DJ Stutz  43:37  
I love that. I love that. Well, thanks so much for joining us and for sharing your experience in your knowledge and continuing to share this important topic and making sure that our little ones just don't get lost in their own grief. Yeah,

Michele Benyo  43:53  
thank you, DJ, it was really wonderful being here with you... Grateful to you for the opportunity.

DJ Stutz  43:58  
No, you're bad. We'll talk to you again soon. Michele makes such an important point in that we need to allow our children to have their emotions and help them feel understood and loved. It is so important that they know it's okay to be sad and angry and frustrated as they move through. Using accurate words for what is happening is important to help children understand. And I thought Michelle's use of telling her daughter that the body was broken and wouldn't work anymore, was a great way to explain this. And the truth is that they won't see that loved one again in this life. And so you don't need to come up with other stories that will confuse children. Young children often look at situations with a different understanding than adults do. And we may think that we're explaining clearly, but their ability to comprehend will adjust their outlook. I remember a few weeks after my pops died My grandpa's got on an airplane to fly from Boise to Los Angeles to spend some time with my family. And as my aunt and her family took gramps to the airport, it was traditional back then to wait and watch the plane takeoff. And when Graham's plane began to ascend, my very young cousin began to cry. And then she said that she didn't want grandma to die. Why was she going up to heaven to see Poppy, the explanation that pops was up in heaven, and where heaven was, had confused her young mind, Michelle, and I didn't have the chance to talk about where faith comes in. And what that can mean, just as the explanation of Heaven ended up confusing my cousin, it is important to use accurate terminology. And it's my experience, that children are often more capable of understanding things than we can give them credit for. So I put a link to the good grief parenting website, on our show notes. So be sure to check them out. Hopefully, it's nothing you have to deal with now. And God forbid, it won't be something that you have to deal with in the future. But it's always good to know where the resources are, and know what to say in those terrible moments, whether it's yourself or a family member, or friend that is going through such an awful thing. So we have another opportunity to dive deeper into whatever topic the podcast is talking on. And that is on our Tuesday night Facebook live events. You can find it on my page, which is Little Hearts Academy, USA. And this is an opportunity for you to ask questions, to share stories about our topic. And if you wind up missing it, it's okay. We're starting to post them on my YouTube channel, which is Little Hearts Academy USA, so you can check us out there. Are you up to date on all things imperfect heroes? Register for my free newsletter at Little Hearts Academy USA and never miss a beat. And in my next episode, I am talking with Amy Buckley, who was a teacher in Northern California. And with all the disruptions in learning in the past two years, and the disruptions that continue in a variety of ways. We had a great conversation about how to understand what your child is needing help with and then how to find that help. Learn what I mean by tuning into our next episode. And until then, let's find joy in parenting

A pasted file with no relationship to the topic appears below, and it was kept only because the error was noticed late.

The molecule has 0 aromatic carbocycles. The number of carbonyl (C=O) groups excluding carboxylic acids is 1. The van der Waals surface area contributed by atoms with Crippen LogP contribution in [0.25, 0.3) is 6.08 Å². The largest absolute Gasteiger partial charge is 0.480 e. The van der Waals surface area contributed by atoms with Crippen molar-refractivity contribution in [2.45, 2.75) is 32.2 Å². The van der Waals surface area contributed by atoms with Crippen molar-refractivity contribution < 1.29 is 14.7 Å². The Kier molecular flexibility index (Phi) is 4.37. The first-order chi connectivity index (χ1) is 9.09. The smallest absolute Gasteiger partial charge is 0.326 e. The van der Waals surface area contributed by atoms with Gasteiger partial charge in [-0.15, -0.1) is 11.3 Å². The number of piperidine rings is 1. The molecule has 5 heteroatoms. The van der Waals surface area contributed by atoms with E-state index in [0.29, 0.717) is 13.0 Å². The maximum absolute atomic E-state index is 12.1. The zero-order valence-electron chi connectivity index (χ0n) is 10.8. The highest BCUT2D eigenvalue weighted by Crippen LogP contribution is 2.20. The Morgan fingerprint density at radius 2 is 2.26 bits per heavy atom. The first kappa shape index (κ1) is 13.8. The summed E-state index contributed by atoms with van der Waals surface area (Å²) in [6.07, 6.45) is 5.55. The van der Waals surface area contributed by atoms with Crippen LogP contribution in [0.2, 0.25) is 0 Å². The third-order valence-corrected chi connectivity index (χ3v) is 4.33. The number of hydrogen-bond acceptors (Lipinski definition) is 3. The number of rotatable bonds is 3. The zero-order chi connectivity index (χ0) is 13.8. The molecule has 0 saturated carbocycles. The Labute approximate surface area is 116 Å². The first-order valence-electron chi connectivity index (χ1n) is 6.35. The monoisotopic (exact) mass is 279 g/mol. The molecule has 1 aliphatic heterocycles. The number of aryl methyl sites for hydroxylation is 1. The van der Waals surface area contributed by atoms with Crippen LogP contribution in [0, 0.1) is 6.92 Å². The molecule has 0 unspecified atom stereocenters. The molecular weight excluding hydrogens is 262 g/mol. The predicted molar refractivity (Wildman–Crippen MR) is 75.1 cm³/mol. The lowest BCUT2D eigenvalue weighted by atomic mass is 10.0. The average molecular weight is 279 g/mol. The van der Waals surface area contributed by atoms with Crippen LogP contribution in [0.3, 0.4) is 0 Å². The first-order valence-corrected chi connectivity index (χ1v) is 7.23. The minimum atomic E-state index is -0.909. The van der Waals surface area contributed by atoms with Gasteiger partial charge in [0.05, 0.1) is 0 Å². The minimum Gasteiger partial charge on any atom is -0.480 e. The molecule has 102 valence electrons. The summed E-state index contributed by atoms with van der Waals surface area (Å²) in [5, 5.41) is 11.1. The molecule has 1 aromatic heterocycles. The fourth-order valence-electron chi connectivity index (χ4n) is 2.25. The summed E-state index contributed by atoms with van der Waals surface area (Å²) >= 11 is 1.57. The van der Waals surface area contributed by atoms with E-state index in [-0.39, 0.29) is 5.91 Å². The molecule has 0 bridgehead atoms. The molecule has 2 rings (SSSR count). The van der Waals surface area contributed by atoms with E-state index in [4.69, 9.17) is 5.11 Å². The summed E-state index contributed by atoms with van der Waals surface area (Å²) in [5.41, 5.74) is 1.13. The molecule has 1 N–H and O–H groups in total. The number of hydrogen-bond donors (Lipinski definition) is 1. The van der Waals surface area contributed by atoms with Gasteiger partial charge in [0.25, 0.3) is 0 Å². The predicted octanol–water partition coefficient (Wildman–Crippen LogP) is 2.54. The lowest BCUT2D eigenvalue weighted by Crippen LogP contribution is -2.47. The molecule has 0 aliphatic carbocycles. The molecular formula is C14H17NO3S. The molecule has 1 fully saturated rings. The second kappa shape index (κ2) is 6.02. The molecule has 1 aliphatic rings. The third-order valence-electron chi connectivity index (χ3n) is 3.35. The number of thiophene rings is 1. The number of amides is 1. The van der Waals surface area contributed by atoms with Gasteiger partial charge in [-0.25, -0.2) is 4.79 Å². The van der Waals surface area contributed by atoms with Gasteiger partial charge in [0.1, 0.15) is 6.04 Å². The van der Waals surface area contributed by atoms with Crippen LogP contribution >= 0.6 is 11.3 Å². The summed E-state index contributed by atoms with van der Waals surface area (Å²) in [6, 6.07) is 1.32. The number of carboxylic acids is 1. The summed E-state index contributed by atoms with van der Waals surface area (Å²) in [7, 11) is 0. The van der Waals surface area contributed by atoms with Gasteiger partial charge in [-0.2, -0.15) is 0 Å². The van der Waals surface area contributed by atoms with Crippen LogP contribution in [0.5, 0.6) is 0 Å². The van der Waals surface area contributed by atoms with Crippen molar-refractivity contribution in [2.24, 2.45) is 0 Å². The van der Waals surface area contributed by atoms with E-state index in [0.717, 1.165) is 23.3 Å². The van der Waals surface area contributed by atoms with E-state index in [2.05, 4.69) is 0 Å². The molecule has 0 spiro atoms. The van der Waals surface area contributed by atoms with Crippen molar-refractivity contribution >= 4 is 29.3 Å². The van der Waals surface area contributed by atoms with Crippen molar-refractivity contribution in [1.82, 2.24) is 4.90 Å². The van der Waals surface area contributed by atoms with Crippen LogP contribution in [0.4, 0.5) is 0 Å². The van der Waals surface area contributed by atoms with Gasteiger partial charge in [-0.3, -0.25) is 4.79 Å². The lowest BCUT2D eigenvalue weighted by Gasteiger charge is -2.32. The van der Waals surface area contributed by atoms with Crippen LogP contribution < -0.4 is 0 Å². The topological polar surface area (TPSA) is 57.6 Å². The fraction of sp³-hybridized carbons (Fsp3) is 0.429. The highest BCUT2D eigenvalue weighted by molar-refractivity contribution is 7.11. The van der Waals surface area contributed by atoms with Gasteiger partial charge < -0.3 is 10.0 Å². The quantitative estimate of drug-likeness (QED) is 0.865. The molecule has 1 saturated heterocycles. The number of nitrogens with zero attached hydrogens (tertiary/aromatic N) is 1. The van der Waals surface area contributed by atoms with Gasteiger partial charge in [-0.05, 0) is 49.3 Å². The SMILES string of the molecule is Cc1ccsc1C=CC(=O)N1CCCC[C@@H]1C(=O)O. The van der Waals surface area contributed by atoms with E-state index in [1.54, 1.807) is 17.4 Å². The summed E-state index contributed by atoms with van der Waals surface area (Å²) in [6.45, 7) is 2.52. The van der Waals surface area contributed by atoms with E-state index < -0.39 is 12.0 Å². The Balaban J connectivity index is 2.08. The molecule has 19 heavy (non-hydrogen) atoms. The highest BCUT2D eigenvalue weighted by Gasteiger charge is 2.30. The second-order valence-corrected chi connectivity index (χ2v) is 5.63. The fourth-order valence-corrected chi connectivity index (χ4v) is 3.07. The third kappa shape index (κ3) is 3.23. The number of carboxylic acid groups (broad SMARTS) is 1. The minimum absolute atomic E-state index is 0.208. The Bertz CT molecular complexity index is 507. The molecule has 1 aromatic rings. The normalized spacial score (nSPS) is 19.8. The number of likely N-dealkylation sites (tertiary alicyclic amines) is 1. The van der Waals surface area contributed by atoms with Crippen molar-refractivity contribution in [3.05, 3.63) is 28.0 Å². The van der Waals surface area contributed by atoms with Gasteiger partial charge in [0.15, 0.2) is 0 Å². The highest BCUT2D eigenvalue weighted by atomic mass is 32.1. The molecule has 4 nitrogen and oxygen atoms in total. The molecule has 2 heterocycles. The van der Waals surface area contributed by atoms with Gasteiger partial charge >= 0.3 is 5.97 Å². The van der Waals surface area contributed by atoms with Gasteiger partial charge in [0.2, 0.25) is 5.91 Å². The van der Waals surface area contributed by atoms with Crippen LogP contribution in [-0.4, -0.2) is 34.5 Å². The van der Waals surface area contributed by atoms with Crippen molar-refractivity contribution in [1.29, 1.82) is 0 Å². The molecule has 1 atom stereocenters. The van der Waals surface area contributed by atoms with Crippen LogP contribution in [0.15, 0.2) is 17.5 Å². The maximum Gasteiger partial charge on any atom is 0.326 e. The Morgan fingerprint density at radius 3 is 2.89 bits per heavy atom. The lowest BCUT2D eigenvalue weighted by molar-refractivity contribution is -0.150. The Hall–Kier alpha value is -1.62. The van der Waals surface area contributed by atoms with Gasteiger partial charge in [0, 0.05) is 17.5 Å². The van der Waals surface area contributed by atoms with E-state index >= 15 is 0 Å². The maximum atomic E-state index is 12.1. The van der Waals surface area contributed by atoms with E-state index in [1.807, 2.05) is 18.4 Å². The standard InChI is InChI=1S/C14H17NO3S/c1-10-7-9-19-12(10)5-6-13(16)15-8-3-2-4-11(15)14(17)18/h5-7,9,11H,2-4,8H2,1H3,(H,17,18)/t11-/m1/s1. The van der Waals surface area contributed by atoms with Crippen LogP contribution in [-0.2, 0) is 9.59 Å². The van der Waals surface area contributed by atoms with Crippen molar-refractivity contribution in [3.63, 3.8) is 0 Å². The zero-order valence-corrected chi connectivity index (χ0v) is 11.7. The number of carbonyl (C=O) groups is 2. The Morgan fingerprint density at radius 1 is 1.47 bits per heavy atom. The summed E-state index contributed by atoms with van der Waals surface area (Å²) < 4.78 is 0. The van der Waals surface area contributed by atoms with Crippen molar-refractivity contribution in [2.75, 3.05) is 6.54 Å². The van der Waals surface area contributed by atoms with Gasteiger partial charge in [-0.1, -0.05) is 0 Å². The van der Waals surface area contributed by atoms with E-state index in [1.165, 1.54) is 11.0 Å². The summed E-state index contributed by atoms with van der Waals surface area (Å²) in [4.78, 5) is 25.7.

Linger longers so if you live in the northern hemisphere, I'm sure you've noticed that the temperatures are lowering with the season. We know that children who spend time outside even in the colder temperatures statistically have stronger immune system and stronger social skills. So grab your coat and gloves and head outside with your kids. Everyone will be better for it. Okay, I'm gonna go now

Transcribed by

Michele G BenyoProfile Photo

Michele G Benyo

Early Childhood Parent Coach and Grief Specialist

Michele Benyo is a Certified Grief Recovery Specialist®, an early childhood parent coach, and the founder of Good Grief Parenting. After her 6-year-old son died of cancer, her 3-year-old daughter said, “Mommy, half of me is gone.” This heartbreaking statement defined Michele’s life purpose. Her mission is twofold: to help parents through the unimaginable challenges of parenting while grieving the death of a child, and to help parents meet the unique needs of a child who has lost a sibling in the early childhood years. The desire of Michele’s heart is to see families live forward after loss toward a future bright with possibilities and even joy.